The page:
“The thing that attracted me most to this film is the fluidity of everyone's sexuality in the movie. It's so beautiful that no one is just one thing in Booksmart and no one is put in a box,” Dever says of playing Amy. “It's a really important thing to ask an audience to not judge people as much as you would have in the past and maybe look at the world in a different way. It will make a lot of people feel vulnerable and, again, feel really seen because of that. Booksmart really does represent so honestly the generation that I am living in right now.”
Dever may play the gay character, but Wilde and Feldstein have a stake in the story of a queer girl who’s never been kissed but has her first sexual encounter with another girl on the night before graduation.
Wilde played the benchmark queer character of Alex on The OC in the early 2000s, and she says she’s aware of how important that was to queer women.
“I've had a lot of women tell me it helped them kind of discover themselves, or find some sort of comfort, or even help them with conversations with their families coming out,” Wilde says.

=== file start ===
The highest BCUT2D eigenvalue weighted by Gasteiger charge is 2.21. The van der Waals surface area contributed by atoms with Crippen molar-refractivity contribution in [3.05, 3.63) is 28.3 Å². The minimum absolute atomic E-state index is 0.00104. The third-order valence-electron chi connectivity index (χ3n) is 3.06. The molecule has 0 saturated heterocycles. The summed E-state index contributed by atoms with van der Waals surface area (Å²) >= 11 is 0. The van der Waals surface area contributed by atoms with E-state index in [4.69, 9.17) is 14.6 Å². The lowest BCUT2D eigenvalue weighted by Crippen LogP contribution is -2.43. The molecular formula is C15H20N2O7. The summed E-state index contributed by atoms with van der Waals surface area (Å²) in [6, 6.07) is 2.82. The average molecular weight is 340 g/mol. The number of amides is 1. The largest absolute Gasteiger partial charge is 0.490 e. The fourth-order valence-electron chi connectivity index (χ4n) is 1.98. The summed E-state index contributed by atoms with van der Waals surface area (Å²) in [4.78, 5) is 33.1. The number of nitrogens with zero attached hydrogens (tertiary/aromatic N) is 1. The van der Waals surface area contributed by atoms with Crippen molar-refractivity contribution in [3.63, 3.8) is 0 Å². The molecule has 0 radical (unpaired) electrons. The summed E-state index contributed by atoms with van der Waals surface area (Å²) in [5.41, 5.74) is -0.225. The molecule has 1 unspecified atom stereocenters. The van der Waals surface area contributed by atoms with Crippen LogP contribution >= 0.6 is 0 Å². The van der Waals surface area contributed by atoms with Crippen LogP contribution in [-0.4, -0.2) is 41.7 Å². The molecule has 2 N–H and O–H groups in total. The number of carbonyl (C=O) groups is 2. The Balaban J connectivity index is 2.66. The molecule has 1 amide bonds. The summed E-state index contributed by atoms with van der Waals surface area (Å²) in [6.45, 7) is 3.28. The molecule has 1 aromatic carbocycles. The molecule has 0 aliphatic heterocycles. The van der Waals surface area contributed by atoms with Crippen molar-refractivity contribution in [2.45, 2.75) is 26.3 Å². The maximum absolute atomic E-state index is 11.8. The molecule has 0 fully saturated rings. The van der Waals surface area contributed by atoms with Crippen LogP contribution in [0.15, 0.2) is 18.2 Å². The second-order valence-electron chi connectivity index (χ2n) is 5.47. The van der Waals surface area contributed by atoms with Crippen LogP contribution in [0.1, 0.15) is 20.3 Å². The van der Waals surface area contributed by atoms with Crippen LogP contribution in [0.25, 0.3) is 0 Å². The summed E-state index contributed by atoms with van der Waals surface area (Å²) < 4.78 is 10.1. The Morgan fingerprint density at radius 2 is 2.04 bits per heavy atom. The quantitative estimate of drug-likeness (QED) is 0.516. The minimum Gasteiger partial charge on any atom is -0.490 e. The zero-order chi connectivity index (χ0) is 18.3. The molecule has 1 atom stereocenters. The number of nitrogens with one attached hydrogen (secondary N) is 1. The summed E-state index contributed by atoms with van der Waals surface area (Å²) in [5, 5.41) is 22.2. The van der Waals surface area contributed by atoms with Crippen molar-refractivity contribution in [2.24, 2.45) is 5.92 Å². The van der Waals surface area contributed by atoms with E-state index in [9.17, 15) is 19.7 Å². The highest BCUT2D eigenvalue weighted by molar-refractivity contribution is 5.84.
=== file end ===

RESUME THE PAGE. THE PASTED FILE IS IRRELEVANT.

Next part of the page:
“Having been a part of that in what feels now like ancient history, I wanted to help create content that could make other people feel seen and I really appreciated how this script already contained this character when I inherited it — that the Amy character was gay and it was not the whole point,” she says, crediting Silberman with enriching the character and Dever with taking her “to the next level.”
For Feldstein, who spoke openly about her relationship with a woman during the SXSW Q&A, the film provides a depiction of queer representation that would have been meaningful when she was younger.
“The more leading characters we have that are queer, queer in different ways, and queer in their own way, is genuinely important,” says Feldstein, who identified as queer herself in a recent panel with The Advocate. “The more representation the better. It's not that I needed to see this film or that I was repressing anything at all. I just fell in love with my girlfriend because I'm in love with her, but more representation is nothing but a beautiful thing on this Earth and the more people can relate to something, maybe the more that they can find themselves in it.”
Booksmart opens in theaters nationwide on May 24.